Don’t Forget It…

Add a little Negativity to your workout…

I can’t get my biceps to feel sore anymore!  And I hate it!  I used to love the feeling of heavy arms after a workout, like blocks of cement were just filling up in there.  But, I just can’t seem to leave an arm workout without a feeling of complete exhaustion in my biceps anymore.  I also don’t feel like I can lift weight that is much heavier than I do now.  So, something else needs to change.  I understand that the feeling of soreness is not necessarily a good indicator of an amazing workout (I did glutes on Tuesday and still can’t sit on the toilet!), but I do enjoy that heavy feeling in the muscles after a good workout.  I have supersetted them, changed rest time between sets, and switched up my routine some.  I think what I am going to do next is focus on the negatives.

When lifting weights, your muscle actually goes through two contractions.  Most people think of the actual lift of the weight as the only part of the lift.  But, there is a second part.  Let’s use the Bicep curl as an example to explain both parts of the lift.  The concentric contraction is when you take the weight and lift it up towards the body.  The muscle fibers are actually shortening during this phase to pull the load up towards the body.  As you bring the weight back down to its starting position, this phase is called the eccentric contraction.  The muscle fibers are lengthening to help lower and control bringing the load back down.  Most people starting off don’t realize that an eccentric contraction is even happening or the importance of this phase of the lift.  If you didn’t have eccentric muscle contractions, you wouldn’t be able to sit down in a chair.

For my Bicep workout I’m going to focus more on the eccentric contraction, which is also called the negative contraction.  I’m going to spend more time lowering the weight down to its starting position, and not so much on the lift itself.  From everything I have read, this is a good change in your routine, but not something you want to do every workout.  It can really exhaust your muscles and you want to give yourself adequate rest.  It also takes a little more time because you are spending more time each rep on lowering the weight back down.  I’m going to do this next Thursday when I do bi’s and tri’s and I will let you know how it goes.  Here’s an informative article from Bodybuilding.com explaining negative training.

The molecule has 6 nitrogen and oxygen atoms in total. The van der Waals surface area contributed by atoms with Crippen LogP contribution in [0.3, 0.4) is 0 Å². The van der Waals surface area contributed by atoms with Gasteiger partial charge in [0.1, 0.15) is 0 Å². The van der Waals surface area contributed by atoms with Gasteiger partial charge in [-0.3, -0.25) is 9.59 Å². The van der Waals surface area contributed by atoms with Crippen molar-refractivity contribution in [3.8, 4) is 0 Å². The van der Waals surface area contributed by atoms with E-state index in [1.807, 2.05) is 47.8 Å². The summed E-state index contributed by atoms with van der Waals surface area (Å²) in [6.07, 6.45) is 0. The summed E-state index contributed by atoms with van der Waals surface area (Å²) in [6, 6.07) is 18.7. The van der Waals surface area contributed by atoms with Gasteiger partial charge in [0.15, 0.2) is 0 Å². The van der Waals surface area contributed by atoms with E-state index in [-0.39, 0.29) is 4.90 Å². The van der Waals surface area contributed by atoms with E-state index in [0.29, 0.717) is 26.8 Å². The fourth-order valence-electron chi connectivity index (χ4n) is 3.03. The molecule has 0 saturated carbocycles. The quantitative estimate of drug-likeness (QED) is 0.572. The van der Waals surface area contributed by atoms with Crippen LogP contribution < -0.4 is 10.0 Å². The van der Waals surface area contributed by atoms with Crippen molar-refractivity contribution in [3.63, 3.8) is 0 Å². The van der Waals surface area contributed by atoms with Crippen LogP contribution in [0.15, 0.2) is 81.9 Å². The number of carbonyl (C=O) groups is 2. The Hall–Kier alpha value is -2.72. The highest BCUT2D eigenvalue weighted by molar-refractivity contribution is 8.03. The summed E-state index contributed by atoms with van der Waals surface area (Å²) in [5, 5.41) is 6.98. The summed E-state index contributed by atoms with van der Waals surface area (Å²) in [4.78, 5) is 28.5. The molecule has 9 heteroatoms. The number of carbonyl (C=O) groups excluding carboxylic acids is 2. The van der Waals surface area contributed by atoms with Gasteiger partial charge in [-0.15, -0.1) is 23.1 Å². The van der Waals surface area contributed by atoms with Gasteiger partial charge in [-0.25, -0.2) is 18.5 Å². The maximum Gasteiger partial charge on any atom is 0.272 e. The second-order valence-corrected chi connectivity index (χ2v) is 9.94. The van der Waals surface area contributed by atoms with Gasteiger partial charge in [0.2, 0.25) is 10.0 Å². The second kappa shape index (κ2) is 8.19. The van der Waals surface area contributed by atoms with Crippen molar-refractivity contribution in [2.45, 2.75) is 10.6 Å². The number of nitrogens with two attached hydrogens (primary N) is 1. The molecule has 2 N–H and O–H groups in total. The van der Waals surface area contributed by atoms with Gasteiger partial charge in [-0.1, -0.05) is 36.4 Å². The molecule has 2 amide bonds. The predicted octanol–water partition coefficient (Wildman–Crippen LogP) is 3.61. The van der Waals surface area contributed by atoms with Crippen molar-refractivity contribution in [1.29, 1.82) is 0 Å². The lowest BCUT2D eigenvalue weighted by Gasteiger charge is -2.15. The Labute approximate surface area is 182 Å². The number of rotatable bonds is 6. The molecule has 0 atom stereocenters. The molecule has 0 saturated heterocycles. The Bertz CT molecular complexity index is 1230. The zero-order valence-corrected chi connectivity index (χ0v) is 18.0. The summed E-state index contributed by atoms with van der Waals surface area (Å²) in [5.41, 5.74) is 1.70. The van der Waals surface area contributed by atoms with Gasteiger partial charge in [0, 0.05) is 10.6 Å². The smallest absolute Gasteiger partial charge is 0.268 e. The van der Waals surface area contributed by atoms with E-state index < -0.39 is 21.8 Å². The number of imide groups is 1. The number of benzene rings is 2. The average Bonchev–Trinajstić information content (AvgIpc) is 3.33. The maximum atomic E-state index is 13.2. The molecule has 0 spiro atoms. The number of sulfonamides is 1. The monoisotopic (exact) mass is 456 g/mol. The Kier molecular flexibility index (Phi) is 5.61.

Kick your own butt and Lose weight doing it…

Ok!  You want to kick your own butt, increase your aerobic and anaerobic capacity, and burn calories well after your workout is over…all within 4 minutes?  Who doesn’t want this?  There is a form of training that can provide all of this for you, but it definitely takes some dedication, lots of towels to wipe the sweat that is pouring off your body, and maybe even a garbage can for some well deserved vomit.
Tabata Training.  Tabata training is taking an exercise, or a series of exercises, and performing them 20 seconds on and 10 seconds off for 4 minutes, non-stop, at 100% capability.  You can perform Tabata Training with pretty much any type of exercise: running, swimming, jumprope, biking, weight training, combination of exercises (mountain climbers, squates, burpees, plyo (jump) drills,….).

I have done Tabata training with sprints.  I sprint full effort for 20 seconds and walk for 10 seconds.  I do this continous for 4 full minutes.  You end up performing 8 total sets in this 4 minutes.  And let me tell you, 10 seconds of rest is nothing!  When my 20 second sprint ends, I’m into my 10 second rest still trying to slow down, and then 10 seconds is up and back into my sprints.  It’s a very rough workout, but you feel like you have taken over the world when you finish it!

Some advice that I have read says that trying to get through 6 sets the first couple of times is where you should set your mark.  This means start off following the 20 seconds on 10 seconds off, but if you feel like you truly can’t make it another 20 seconds on, extend your rest set a little longer.  This means you will accomplish less sets in the 4 minutes, but you still are performing each set to exertion.  It’s also extremely important to warm up before Tabata training.  If you jump right into this without warming up and stretching your muscles, you can really injure yourself.  Get in a 5-10 minute warm-up. Do some dynamic stretching.  And, do a few sets of the exercises you are performing at around 60%  your maximum effort.  This will help to loosen up a little more and see where your pace and endurance is at.  End with a 5 minute cool down and some more stretching (static).